A fungus (daedalus) attacks and honeycombs it; and riddled as it may occasionally be, still, if spike or nail finds substance enough to hold, or sufficient solidity to resist crushing, then, for many purposes, even such lumber is practically as good as the soundest timber; because when the tree dies the fungus dies, and thenceforth will absorb no more moisture than the soundest part, and is alike imperishable, contrary to common experience in similar cases. This is a timber nearly as lasting as solid granite. For ship or boat lumber, the clear stuff from sound wood is so exceedingly light, stiff, and durable, and so plenty and available, that few timbers excel it, unless the yellow cedar or cyprus (Cupressus nutkaensis) is excepted, which is a little tougher, stronger, perhaps more elastic, and equally durable, if judged apart from thorough tests and careful data, which, it has been remarked, the apathy or ignorance of some governments appear to deem unworthy their sublime attention. There are said to be in California a thousand times more and better kinds of naval timbers on government lands as important to preserve as the live oaks of the South Atlantic States. It has been asserted as probable that, after due investigation, California would be found to possess a vast amount of the best naval timber in the world, a hundredfold more lasting than the best now in use, if a few woods are excepted, of which there is understood to be no very adequate supply.

The great Washington cedar (Sequoia gigantea) is another important California tree. The great sequoian timber belt lies along the Sierras, upon the first exposed mountain side - moraines of recent retiring glaciers - that face the Pacific, from Calaveras on the north to near the head of Deer Creek on the south - a distance of 200 miles, or a little above 38 degrees north to a little below 36 degrees; altitude 5,000 to 8,000 feet, and rarely 8,400 feet. The belt is broken by two gaps, each 40 miles wide, caused by manifest topographical and glacial reasons, one gap between Calaveras and Tuolumne, the other between Fresno and King's River; thence the vast forest trends south, across the broad basins of Kaweah and Tule, a distance of 70 miles, on fresh moraine soil, ground from high mountain flanks by glaciers. The inscriptions are scarcely marred by post glacial agents, and the contiguous water-worn marks are often so slight in the rock-bound streams as to be measured by a few inches. Rarely does one of these sound and vigorous cedars fall, and those that do will lie 800 to 1,000 years, scarcely less perishable than the granite on which they grew.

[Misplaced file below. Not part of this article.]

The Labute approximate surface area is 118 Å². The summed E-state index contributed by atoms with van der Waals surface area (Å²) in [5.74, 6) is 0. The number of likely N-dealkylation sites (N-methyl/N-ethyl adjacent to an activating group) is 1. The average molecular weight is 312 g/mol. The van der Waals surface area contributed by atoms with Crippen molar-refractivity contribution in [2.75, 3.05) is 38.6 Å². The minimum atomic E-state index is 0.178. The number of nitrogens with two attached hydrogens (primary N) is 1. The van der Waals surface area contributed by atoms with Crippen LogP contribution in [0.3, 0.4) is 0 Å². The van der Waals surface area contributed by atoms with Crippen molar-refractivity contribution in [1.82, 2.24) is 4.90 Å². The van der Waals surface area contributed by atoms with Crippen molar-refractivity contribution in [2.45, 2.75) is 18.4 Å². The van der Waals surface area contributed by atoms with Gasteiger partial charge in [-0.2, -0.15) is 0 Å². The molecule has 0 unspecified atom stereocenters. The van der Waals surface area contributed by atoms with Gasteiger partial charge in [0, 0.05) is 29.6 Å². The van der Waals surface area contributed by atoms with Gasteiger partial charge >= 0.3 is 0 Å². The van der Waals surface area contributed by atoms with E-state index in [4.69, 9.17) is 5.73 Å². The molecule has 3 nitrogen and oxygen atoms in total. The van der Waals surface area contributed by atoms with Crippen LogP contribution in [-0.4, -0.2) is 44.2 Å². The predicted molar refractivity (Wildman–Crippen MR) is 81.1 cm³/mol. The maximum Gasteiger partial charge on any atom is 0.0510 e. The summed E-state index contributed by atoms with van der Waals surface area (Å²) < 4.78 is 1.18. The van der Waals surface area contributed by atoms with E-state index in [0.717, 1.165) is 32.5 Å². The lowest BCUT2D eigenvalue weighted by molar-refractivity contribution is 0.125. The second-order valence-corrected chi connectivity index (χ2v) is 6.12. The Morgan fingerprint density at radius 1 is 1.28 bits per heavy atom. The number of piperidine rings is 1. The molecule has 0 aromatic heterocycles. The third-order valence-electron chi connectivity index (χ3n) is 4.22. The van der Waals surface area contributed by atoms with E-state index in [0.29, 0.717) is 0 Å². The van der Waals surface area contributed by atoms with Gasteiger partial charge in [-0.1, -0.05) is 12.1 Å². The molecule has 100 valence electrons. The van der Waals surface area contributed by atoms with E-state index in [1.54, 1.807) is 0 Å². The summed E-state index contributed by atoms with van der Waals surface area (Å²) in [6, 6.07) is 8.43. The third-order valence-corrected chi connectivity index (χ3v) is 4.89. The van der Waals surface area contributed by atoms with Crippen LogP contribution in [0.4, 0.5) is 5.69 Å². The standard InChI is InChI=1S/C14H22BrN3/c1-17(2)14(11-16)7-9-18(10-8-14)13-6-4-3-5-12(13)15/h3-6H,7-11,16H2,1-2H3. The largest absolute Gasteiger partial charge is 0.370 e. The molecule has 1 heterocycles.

The great sequoian ditches, dug at a blow by their fall, and the tree tumuli, always turned up beside the deep root-bowls, remain; but, scientists assert, not a vestige of one outside the present forests has yet presented itself, hence the area has not been diminished during the last 8,000 or 10,000 years, and probably not at all in post glacial times. These colossal sequoias rise 275, 300, and even 400 feet aloft; are 20 to 30, and in some rare cases 40 feet in diameter, looking like vast columnar pillars of the skies. No known trees of the world compare with them and their kin, the redwoods, for the focused proximity of such a marvelous amount of timber within limited areas - as it were, the highest standard of timber-land capacity. The stage coach passes through one; 120 children and a piano crowd inside another; a trunk furnishes a house for cotillon parties to dance "stout on stumps;" a horse and rider travel within the burnt-out hollows of others, and so on. A single tree would furnish a two-rail fence, 20 to 30 miles long.

The tree has great value for wood and lumber. - N.W. Lumberman.

A catalogue containing brief notices of many important scientific papers heretofore published in the SUPPLEMENT, may be had gratis at this office.